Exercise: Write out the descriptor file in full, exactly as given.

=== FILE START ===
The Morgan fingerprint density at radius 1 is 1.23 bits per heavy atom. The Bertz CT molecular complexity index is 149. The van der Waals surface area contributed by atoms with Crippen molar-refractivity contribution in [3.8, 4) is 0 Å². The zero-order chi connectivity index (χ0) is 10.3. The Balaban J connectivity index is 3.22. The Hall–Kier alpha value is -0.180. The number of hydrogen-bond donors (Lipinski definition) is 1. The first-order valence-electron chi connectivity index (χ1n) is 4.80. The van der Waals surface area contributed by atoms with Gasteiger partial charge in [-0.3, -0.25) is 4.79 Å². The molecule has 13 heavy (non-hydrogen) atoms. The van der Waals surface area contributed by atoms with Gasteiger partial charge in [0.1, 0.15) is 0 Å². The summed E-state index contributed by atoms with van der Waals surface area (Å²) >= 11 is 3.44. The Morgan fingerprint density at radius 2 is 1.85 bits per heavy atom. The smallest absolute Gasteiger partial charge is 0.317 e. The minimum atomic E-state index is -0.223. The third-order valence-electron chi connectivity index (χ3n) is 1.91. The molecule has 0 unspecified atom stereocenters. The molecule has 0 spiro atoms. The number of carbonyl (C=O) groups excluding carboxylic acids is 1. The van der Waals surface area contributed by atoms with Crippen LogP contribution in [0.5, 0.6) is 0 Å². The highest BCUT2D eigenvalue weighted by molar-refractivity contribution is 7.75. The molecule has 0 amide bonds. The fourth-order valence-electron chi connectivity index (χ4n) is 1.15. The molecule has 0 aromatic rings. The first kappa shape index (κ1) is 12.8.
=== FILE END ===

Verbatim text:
The Morgan fingerprint density at radius 1 is 1.23 bits per heavy atom. The Bertz CT molecular complexity index is 149. The van der Waals surface area contributed by atoms with Crippen molar-refractivity contribution in [3.8, 4) is 0 Å². The zero-order chi connectivity index (χ0) is 10.3. The Balaban J connectivity index is 3.22. The Hall–Kier alpha value is -0.180. The number of hydrogen-bond donors (Lipinski definition) is 1. The first-order valence-electron chi connectivity index (χ1n) is 4.80. The van der Waals surface area contributed by atoms with Gasteiger partial charge in [-0.3, -0.25) is 4.79 Å². The molecule has 13 heavy (non-hydrogen) atoms. The van der Waals surface area contributed by atoms with Gasteiger partial charge in [0.1, 0.15) is 0 Å². The summed E-state index contributed by atoms with van der Waals surface area (Å²) >= 11 is 3.44. The Morgan fingerprint density at radius 2 is 1.85 bits per heavy atom. The smallest absolute Gasteiger partial charge is 0.317 e. The minimum atomic E-state index is -0.223. The third-order valence-electron chi connectivity index (χ3n) is 1.91. The molecule has 0 unspecified atom stereocenters. The molecule has 0 spiro atoms. The number of carbonyl (C=O) groups excluding carboxylic acids is 1. The van der Waals surface area contributed by atoms with Crippen LogP contribution in [0.5, 0.6) is 0 Å². The highest BCUT2D eigenvalue weighted by molar-refractivity contribution is 7.75. The molecule has 0 amide bonds. The fourth-order valence-electron chi connectivity index (χ4n) is 1.15. The molecule has 0 aromatic rings. The first kappa shape index (κ1) is 12.8.